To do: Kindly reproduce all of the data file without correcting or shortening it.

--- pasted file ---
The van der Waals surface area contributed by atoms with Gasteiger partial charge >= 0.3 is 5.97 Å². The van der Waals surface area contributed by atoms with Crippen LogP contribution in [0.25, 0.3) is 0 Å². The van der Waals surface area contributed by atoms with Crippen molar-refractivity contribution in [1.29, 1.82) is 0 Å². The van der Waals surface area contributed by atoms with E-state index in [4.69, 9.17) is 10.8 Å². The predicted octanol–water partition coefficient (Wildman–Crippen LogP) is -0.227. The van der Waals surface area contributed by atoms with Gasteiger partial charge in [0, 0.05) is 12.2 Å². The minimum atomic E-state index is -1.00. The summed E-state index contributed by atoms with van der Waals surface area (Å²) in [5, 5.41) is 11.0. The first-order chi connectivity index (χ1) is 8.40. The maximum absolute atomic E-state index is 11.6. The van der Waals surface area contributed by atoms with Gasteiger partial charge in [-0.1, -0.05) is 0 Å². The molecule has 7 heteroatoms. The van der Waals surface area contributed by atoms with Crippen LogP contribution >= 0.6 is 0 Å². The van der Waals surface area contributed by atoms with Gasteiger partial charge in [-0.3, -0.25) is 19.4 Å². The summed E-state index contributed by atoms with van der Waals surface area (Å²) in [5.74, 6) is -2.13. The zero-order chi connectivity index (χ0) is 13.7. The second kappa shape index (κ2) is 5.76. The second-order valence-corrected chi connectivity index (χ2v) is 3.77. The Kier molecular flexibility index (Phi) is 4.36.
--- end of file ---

The van der Waals surface area contributed by atoms with Gasteiger partial charge >= 0.3 is 5.97 Å². The van der Waals surface area contributed by atoms with Crippen LogP contribution in [0.25, 0.3) is 0 Å². The van der Waals surface area contributed by atoms with Crippen molar-refractivity contribution in [1.29, 1.82) is 0 Å². The van der Waals surface area contributed by atoms with E-state index in [4.69, 9.17) is 10.8 Å². The predicted octanol–water partition coefficient (Wildman–Crippen LogP) is -0.227. The van der Waals surface area contributed by atoms with Gasteiger partial charge in [0, 0.05) is 12.2 Å². The minimum atomic E-state index is -1.00. The summed E-state index contributed by atoms with van der Waals surface area (Å²) in [5, 5.41) is 11.0. The first-order chi connectivity index (χ1) is 8.40. The maximum absolute atomic E-state index is 11.6. The van der Waals surface area contributed by atoms with Gasteiger partial charge in [-0.1, -0.05) is 0 Å². The molecule has 7 heteroatoms. The van der Waals surface area contributed by atoms with Crippen LogP contribution >= 0.6 is 0 Å². The van der Waals surface area contributed by atoms with Gasteiger partial charge in [-0.3, -0.25) is 19.4 Å². The summed E-state index contributed by atoms with van der Waals surface area (Å²) in [5.74, 6) is -2.13. The zero-order chi connectivity index (χ0) is 13.7. The second kappa shape index (κ2) is 5.76. The second-order valence-corrected chi connectivity index (χ2v) is 3.77. The Kier molecular flexibility index (Phi) is 4.36.